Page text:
Tuesday 12 December 2017

Adrian might be alive if he had an Uzi, conference told

Tom Brady Security Editor

MURDERED detective garda Adrian Donohoe might have survived his confrontation with a credit union hold-up gang if he had been armed with an Uzi submachine gun, a conference has heard.

The startling claim was made at the annual conference of the Association of Garda Sergeants and Inspectors (AGSI), where delegates unanimously backed a demand for the return of the Israeli weapon which had been in use in the force for more than 40 years before its withdrawal two years ago.

Det Gda Donohoe was shot dead when he was ambushed by raiders as he was sitting in an unmarked patrol car escorting cash from the Lordship Credit Union, outside Dundalk, last January.

He had stepped out of the vehicle to investigate why the exit to the car park had been blocked by a car, when members of the gang jumped over a wall and opened fire.

At the time he was armed with a handgun, which has replaced the Uzi since a review by the garda authorities.

The conference in Sligo heard yesterday that his life might have been saved if he had an Uzi.

A senior member of the association's national executive, Walter Kilcullen, said: "What happened that night might not have happened if he had been armed with an Uzi."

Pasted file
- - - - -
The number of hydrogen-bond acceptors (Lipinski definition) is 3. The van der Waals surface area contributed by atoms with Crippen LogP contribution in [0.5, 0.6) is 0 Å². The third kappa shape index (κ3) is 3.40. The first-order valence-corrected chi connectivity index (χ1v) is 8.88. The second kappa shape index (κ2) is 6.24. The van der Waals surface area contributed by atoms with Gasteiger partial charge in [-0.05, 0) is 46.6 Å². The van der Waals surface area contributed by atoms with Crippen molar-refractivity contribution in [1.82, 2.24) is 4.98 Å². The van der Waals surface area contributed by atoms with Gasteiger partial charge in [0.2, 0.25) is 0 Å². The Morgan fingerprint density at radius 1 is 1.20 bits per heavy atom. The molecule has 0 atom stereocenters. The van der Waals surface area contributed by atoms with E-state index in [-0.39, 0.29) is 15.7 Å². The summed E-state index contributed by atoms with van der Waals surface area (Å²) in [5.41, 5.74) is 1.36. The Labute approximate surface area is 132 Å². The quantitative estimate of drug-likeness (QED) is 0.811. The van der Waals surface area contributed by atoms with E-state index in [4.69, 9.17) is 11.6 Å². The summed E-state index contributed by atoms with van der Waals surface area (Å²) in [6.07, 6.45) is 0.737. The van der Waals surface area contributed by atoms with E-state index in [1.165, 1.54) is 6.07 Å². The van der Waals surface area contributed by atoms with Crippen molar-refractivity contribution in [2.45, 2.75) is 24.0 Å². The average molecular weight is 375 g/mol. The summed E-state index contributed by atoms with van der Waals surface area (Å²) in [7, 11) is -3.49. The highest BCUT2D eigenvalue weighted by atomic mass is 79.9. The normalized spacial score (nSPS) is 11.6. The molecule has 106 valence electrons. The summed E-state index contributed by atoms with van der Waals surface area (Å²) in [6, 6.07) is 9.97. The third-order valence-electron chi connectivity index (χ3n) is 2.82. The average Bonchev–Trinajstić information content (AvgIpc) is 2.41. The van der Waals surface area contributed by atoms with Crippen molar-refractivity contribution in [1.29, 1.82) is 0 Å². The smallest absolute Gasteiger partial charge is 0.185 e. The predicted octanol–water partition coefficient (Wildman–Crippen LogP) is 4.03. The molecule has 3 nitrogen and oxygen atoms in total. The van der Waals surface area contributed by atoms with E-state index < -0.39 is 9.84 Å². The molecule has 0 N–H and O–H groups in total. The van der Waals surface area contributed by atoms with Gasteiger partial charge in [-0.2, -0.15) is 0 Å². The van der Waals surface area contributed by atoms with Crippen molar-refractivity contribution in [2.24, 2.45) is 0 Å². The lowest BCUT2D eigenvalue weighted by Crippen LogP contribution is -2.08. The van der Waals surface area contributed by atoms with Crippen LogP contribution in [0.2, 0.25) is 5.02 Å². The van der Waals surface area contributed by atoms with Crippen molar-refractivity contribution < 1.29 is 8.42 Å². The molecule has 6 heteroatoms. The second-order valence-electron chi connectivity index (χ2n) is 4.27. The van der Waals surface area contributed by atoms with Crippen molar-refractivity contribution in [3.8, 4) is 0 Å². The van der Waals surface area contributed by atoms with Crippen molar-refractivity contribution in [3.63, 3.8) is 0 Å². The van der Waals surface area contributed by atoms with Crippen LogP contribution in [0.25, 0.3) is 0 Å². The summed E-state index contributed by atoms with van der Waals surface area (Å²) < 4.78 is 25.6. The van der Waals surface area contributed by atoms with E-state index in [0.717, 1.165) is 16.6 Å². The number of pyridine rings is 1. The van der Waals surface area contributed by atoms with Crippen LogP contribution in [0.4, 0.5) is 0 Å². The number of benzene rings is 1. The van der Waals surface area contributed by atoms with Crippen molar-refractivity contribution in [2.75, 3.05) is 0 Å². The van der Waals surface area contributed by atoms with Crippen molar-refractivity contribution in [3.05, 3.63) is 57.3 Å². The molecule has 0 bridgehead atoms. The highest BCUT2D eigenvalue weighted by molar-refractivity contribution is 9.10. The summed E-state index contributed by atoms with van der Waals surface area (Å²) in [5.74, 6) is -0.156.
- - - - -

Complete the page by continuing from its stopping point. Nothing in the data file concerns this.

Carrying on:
Members of the Emergency Response Unit and the Regional Support Units are now all armed with Heckler and Koch MP7s, a more modern submachine gun, which is capable of firing ammunition that can penetrate body armour.

But association delegates said they believed the Uzi provided them with better protection.

Donegal delegates said the Uzi had been withdrawn for financial reasons, although its firepower meant it acted as a deterrent to armed gangs – and one suggested the decision should be referred to the Health and Safety Authority.

A Cork-based member of a regional support unit, Danny Coughlan, said there was a need for a weapon like an Uzi.

Mr Kilcullen said the appearance of an Uzi was more intimidating and it could only be more beneficial to the safety of the public when gardai were armed with a weapon that was more accurate.

However, some senior officers say the Uzi is not the most suitable weapon for an urban environment and the Sig handgun is a more appropriate weapon.

Irish Independent

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